I woke up early Sunday morning. It promised to be a warm day, but the rapidly thickening clouds soon took care of that. I was pleased to discover upon waking that I still had all my valuables, and I was still whole and unharmed.
I dressed for the day before heading up to Tim Hortons for some breakfast. Not the healthiest, I know, but it was delicious. I ate breakfast in the motel room. It wasn't long before I was in a taxi, heading off to the beautiful grounds of Parkwood Estate.
I arrived about 45 minutes early and so decided to poke around the grounds a little. They were beautiful! When I say the grounds are beautiful, I mean absolutely gorgeous. The house was also stunning.
And strangely familiar....
It wasn't until I found this that I realised why it was so familiar:
Can you guess it?
Think Hugh Jackman.
Think Patrick Stewart.
Come on! It's easy! No? Alright, I'll tell you. Ahem....
Ladies and gentlemen, welcome to Xavier's School for the Gifted. That's right people, this was the mansion that served as Professor X's school in the X-Men movies. You remember the running race the kids were having across the water. That photo above, that was the pool they were racing over. Needless to say, the geek in me was very, very happy!
Then it was time for the festival to commence. The festival itself was very small. I understand from some of the readers that it was not advertised much at all, which they were very disappointed about. I found it charming, really. The small size of the festival meant that everyone was there to sell, and no one had come to buy. For the most part the participants were local poets.
In the morning, hardly anyone was there. All the same, it was a delight to sit and listen to the poets read. I managed to get a special mention that morning without even trying. A poet had approached my as I was sitting in the audience before the event started. I was one of three people sitting at the time, and an idea had hit me regarding a short story I'd been struggling with. She asked me if I was writing. I said I was. She then repeated the story, saying I had inspired her to write as well, and she read the poem she had just written that morning. I was flattered, but at the same time, wanted to slink away and hide when she pointed me out.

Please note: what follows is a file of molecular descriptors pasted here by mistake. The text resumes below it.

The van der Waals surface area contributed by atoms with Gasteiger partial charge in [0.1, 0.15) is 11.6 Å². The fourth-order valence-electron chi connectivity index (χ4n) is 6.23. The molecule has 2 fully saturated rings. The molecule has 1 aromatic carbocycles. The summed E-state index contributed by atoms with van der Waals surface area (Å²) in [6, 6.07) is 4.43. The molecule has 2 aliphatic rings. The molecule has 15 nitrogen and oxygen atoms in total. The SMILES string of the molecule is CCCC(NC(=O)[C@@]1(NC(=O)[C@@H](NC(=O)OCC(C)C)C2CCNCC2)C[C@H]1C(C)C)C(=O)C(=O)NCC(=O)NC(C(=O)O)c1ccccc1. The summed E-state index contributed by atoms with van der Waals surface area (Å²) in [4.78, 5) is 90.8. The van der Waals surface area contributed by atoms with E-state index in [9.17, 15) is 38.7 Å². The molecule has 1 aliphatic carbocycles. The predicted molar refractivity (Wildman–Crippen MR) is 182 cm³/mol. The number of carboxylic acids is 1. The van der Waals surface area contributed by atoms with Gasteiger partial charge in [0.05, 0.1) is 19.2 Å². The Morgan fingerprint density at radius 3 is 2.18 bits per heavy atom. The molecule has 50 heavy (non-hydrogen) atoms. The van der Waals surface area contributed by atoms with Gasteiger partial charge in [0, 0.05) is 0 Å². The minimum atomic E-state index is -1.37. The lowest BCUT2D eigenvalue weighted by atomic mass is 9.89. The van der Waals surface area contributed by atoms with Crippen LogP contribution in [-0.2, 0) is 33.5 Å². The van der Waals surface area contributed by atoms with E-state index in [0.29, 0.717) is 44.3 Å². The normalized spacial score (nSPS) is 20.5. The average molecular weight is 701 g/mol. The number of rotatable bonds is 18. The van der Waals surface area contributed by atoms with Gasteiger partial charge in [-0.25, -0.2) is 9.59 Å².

After a short break there was a lecture entitled 'So You Want To Be Published.' It was a good lecture for those just starting out, but if you've done your research there was no new information there. Then it was my turn to speak. The M.C. called my name (and even pronounced it correctly - I was impressed) and I stood. He did have much to say about me except that I had lived in The Philippines during an exciting time and he asked I speak a little about that.
In my head I swore profusely. I had planned my speech, and I had timed it, and if I talked about The Philippines, I'd go well and truly over time. I mumbled something briefly about not remembering much from The Philippines except the drill we had for whenever we heard a helicopter.
Then I started to read.
I was so terrified that I was shaking like a leaf in the winter wind. It must have looked like I had a nervous disorder as I turned the pages and they fluttered about like sheets on a line. I could hear my voice shake. It was horrifying.
I did go overtime, I think, by roughly 20 seconds or so. I blame The Philippines. I managed to get a collective gasp when I read the last line, which was good. I hurriedly muttered 'Thank-you' when I finished and practically tripped over myself to get away from the podium.
I was later told that I read very well, if a little quietly.
I stayed for the rest of the readers. There was one woman who was a professional story-teller. She was incredible. She used props to tell her story, and it was an incredibly enjoyable performance.
The props for the story-teller's performance. It was a great performance.
The romantic in me flitted to a past where story-telling was the television of its time - the primary source of entertainment for the people gathered to listen. Part of me wanted to go there. Then the other part said 'no plumbing' and I was content to be here instead.
The festival ended at 4:30 or so. By then most everyone had packed up. I grabbed my luggage and trundled off to find food. I had not passed a single business card out. However, I did meet wonderful people (on of my favourites was a poet called Merle ... I can't remember her last name. She was wonderfully humorous and very open and kind).
The train left at 7:11pm, and I was home minute before midnight. The cats were very glad to see someone, though Persephone kept looking startled every time I moved. I think she wasn't quite used to someone being home for any length of time. That night, she slept by my head, with her paw resting gently on the back of my hand.
I was glad to be home.
It was a great experience for me, even if just to know what it's like to be up in front of an audience again (read here: terrifying). Would I do it again? Financially, it's difficult to justify. If I ever publish, I think I might go back though.